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Dakota: A Spiritual Geography Paperback – April 6, 2001


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Dakota: A Spiritual Geography + The Cloister Walk + Amazing Grace: A Vocabulary of Faith
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Product Details

  • Series: Dakotas
  • Paperback: 256 pages
  • Publisher: Mariner Books; 1st Mariner Books ed edition (April 6, 2001)
  • Language: English
  • ISBN-10: 0618127240
  • ISBN-13: 978-0618127245
  • Product Dimensions: 8.3 x 5.6 x 0.6 inches
  • Shipping Weight: 8.8 ounces (View shipping rates and policies)
  • Average Customer Review: 4.4 out of 5 stars  See all reviews (95 customer reviews)
  • Amazon Best Sellers Rank: #98,619 in Books (See Top 100 in Books)

Editorial Reviews

Amazon.com Review

After 20 years of living in the "Great American Outback," as Newsweek magazine once designated the Dakotas, poet Kathleen Norris (The Cloister Walk) came to understand the fascinating ways that people become metaphors for the land they inhabit. When trying to understand the polarizing contradictions that exist in the Dakotas between "hospitality and insularity, change and inertia, stability and instability.... between hope and despair, between open hearts and closed minds," Norris draws a map. "We are at the point of transition between east and west in the United States," she explains, "geographically and psychically isolated from either coast, and unlike either the Midwest or the desert west."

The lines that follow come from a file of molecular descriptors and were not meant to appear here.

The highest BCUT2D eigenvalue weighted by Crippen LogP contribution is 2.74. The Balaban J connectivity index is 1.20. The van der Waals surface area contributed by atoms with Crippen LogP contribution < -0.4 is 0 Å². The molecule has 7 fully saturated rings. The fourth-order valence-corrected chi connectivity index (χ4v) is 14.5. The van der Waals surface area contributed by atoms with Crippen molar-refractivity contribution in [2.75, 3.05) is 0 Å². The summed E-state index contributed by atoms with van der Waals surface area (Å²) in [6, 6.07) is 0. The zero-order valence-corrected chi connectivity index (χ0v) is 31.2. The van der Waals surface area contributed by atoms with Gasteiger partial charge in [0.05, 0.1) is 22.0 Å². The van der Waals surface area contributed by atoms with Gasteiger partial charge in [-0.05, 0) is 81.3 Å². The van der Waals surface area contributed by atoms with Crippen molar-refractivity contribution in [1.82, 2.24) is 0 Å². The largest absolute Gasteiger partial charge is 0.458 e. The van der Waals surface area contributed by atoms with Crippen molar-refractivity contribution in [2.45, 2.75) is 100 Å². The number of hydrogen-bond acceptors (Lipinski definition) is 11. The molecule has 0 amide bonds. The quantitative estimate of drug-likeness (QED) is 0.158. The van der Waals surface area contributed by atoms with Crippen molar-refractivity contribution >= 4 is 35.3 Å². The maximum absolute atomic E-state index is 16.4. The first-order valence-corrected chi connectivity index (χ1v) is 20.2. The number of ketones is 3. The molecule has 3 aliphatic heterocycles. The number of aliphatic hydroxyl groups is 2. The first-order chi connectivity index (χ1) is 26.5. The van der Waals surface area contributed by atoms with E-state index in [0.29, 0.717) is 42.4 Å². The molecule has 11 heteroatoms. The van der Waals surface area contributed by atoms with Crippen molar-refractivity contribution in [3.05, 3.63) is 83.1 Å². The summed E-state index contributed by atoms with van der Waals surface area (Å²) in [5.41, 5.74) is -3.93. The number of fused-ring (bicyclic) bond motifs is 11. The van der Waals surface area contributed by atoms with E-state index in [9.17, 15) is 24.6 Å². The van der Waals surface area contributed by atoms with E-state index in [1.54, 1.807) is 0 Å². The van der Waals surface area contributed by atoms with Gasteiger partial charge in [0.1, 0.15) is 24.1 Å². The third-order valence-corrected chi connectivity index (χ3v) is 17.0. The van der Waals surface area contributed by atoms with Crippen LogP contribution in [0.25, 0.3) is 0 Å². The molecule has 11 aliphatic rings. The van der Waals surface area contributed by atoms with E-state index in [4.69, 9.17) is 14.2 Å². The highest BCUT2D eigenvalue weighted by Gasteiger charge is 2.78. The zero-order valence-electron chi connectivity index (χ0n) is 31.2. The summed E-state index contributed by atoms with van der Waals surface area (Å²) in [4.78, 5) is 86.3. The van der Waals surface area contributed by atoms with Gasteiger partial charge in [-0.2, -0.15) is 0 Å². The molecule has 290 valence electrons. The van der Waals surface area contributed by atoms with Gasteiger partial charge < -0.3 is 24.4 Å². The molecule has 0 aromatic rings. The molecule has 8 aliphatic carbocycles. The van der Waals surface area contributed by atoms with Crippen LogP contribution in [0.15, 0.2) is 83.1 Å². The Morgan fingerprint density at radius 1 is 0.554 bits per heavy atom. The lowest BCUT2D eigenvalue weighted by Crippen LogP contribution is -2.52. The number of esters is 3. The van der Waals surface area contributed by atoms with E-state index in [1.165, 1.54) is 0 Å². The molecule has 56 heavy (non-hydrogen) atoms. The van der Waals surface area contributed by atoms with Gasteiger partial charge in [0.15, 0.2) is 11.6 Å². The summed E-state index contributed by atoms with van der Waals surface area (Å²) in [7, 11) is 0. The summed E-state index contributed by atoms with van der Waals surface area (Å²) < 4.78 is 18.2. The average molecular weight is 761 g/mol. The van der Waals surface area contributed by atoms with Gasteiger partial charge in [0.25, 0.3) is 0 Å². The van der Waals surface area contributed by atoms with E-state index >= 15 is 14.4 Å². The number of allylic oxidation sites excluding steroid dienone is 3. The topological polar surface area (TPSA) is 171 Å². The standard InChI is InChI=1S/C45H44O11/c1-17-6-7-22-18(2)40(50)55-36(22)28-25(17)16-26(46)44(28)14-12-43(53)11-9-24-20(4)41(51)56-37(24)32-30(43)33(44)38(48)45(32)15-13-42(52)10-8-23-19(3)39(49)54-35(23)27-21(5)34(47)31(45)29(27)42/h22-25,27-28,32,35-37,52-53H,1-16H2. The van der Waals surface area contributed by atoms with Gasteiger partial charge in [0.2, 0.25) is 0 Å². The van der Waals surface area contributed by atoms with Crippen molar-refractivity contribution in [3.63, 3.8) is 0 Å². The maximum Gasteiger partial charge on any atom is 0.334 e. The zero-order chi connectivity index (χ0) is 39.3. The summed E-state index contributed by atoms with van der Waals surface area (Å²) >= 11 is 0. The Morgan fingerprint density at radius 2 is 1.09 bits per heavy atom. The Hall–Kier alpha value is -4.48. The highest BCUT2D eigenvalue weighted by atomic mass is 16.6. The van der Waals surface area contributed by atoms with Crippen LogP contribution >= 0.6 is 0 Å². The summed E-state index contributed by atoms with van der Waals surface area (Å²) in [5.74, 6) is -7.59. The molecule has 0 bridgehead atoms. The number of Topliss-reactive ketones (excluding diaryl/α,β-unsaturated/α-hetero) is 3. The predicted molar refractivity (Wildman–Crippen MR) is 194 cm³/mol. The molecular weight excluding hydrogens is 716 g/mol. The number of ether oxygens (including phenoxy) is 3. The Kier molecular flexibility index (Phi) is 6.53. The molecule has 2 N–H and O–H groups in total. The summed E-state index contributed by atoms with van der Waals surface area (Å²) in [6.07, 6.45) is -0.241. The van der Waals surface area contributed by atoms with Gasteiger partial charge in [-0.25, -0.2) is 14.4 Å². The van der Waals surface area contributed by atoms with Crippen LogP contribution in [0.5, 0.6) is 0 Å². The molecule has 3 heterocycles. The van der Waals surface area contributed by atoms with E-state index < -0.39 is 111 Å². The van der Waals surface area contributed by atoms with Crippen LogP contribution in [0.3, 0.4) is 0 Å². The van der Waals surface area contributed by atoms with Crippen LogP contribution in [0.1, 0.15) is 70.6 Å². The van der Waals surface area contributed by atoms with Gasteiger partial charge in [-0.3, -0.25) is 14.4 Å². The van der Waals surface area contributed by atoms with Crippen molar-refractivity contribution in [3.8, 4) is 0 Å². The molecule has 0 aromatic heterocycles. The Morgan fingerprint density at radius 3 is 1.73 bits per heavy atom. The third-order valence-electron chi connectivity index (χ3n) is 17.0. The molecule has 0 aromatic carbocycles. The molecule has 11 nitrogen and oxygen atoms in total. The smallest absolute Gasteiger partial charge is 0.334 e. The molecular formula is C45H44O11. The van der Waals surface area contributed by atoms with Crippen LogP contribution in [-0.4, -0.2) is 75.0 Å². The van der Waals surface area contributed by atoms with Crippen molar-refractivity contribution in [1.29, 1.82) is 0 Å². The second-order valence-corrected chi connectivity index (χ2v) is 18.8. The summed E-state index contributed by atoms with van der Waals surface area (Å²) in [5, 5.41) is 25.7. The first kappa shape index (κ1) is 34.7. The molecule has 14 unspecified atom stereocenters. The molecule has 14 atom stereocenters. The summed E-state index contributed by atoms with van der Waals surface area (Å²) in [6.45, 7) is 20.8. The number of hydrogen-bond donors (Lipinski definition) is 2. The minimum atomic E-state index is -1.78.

Like Terry Tempest Williams (Refuge), Norris understands how the boundary between inner and outer scenery begins to blur when one is fully present in the landscape of their lives. As a result, she offers the geography lesson we all longed for in school. This is a poetic, noble, and often funny (see her discussion on the foreign concept of tofu) tribute to Dakota, including its Native Americans, Benedictine monks, ministers and churchgoers, wind-weathered farmers, and all its plain folks who live such complicated and simple lives. --Gail Hudson --This text refers to an out of print or unavailable edition of this title.